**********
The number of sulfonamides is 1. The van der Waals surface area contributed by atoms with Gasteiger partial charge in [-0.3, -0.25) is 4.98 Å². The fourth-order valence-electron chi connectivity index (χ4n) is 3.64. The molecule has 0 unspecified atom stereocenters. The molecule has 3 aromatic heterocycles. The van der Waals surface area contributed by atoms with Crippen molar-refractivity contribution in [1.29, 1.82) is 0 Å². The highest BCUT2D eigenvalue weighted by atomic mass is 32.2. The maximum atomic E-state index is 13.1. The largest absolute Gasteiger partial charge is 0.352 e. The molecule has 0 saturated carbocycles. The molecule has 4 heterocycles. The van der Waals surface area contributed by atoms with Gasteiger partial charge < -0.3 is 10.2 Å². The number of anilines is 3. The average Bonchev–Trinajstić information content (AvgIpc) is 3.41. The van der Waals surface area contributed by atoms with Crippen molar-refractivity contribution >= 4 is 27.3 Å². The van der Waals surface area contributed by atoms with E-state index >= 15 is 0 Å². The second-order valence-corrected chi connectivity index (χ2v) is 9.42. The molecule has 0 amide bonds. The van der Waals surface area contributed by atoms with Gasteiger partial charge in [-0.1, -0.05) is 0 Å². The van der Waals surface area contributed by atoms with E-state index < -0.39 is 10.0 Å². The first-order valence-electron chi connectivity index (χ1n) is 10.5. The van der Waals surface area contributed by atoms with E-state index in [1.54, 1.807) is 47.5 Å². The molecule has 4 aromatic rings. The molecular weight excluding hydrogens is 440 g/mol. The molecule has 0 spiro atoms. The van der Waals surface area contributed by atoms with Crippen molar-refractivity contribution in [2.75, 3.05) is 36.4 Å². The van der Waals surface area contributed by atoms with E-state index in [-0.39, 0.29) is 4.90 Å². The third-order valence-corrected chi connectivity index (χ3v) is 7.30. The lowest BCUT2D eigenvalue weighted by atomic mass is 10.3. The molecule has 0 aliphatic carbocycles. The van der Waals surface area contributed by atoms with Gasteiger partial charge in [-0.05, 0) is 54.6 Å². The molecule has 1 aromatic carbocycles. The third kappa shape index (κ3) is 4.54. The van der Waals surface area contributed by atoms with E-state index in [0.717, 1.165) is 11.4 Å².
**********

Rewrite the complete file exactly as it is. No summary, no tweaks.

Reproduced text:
The number of sulfonamides is 1. The van der Waals surface area contributed by atoms with Gasteiger partial charge in [-0.3, -0.25) is 4.98 Å². The fourth-order valence-electron chi connectivity index (χ4n) is 3.64. The molecule has 0 unspecified atom stereocenters. The molecule has 3 aromatic heterocycles. The van der Waals surface area contributed by atoms with Crippen molar-refractivity contribution in [1.29, 1.82) is 0 Å². The highest BCUT2D eigenvalue weighted by atomic mass is 32.2. The maximum atomic E-state index is 13.1. The largest absolute Gasteiger partial charge is 0.352 e. The molecule has 0 saturated carbocycles. The molecule has 4 heterocycles. The van der Waals surface area contributed by atoms with Gasteiger partial charge < -0.3 is 10.2 Å². The number of anilines is 3. The average Bonchev–Trinajstić information content (AvgIpc) is 3.41. The van der Waals surface area contributed by atoms with Crippen molar-refractivity contribution >= 4 is 27.3 Å². The van der Waals surface area contributed by atoms with E-state index >= 15 is 0 Å². The second-order valence-corrected chi connectivity index (χ2v) is 9.42. The molecule has 0 amide bonds. The van der Waals surface area contributed by atoms with Gasteiger partial charge in [-0.1, -0.05) is 0 Å². The van der Waals surface area contributed by atoms with E-state index < -0.39 is 10.0 Å². The first-order valence-electron chi connectivity index (χ1n) is 10.5. The van der Waals surface area contributed by atoms with E-state index in [1.54, 1.807) is 47.5 Å². The molecule has 4 aromatic rings. The molecular weight excluding hydrogens is 440 g/mol. The molecule has 0 spiro atoms. The van der Waals surface area contributed by atoms with Crippen molar-refractivity contribution in [2.75, 3.05) is 36.4 Å². The van der Waals surface area contributed by atoms with E-state index in [-0.39, 0.29) is 4.90 Å². The third-order valence-corrected chi connectivity index (χ3v) is 7.30. The lowest BCUT2D eigenvalue weighted by atomic mass is 10.3. The molecule has 0 aliphatic carbocycles. The van der Waals surface area contributed by atoms with Gasteiger partial charge in [-0.05, 0) is 54.6 Å². The molecule has 1 aromatic carbocycles. The third kappa shape index (κ3) is 4.54. The van der Waals surface area contributed by atoms with E-state index in [0.717, 1.165) is 11.4 Å².